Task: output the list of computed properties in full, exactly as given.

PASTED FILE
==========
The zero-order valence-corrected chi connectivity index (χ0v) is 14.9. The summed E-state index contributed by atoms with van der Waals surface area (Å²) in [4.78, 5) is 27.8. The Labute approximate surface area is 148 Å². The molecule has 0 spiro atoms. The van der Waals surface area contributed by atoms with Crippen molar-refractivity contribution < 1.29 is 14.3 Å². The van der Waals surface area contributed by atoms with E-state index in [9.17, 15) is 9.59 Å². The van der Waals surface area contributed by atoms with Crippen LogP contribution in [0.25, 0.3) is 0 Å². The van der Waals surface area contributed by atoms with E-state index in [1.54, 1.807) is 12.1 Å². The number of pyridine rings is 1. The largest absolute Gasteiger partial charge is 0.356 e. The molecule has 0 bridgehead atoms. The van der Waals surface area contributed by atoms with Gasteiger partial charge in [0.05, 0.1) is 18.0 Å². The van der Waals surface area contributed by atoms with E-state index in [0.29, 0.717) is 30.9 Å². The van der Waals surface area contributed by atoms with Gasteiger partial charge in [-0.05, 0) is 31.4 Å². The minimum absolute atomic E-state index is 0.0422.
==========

The zero-order valence-corrected chi connectivity index (χ0v) is 14.9. The summed E-state index contributed by atoms with van der Waals surface area (Å²) in [4.78, 5) is 27.8. The Labute approximate surface area is 148 Å². The molecule has 0 spiro atoms. The van der Waals surface area contributed by atoms with Crippen molar-refractivity contribution < 1.29 is 14.3 Å². The van der Waals surface area contributed by atoms with E-state index in [9.17, 15) is 9.59 Å². The van der Waals surface area contributed by atoms with Crippen LogP contribution in [0.25, 0.3) is 0 Å². The van der Waals surface area contributed by atoms with E-state index in [1.54, 1.807) is 12.1 Å². The number of pyridine rings is 1. The largest absolute Gasteiger partial charge is 0.356 e. The molecule has 0 bridgehead atoms. The van der Waals surface area contributed by atoms with Gasteiger partial charge in [0.05, 0.1) is 18.0 Å². The van der Waals surface area contributed by atoms with E-state index in [0.29, 0.717) is 30.9 Å². The van der Waals surface area contributed by atoms with Gasteiger partial charge in [-0.05, 0) is 31.4 Å². The minimum absolute atomic E-state index is 0.0422.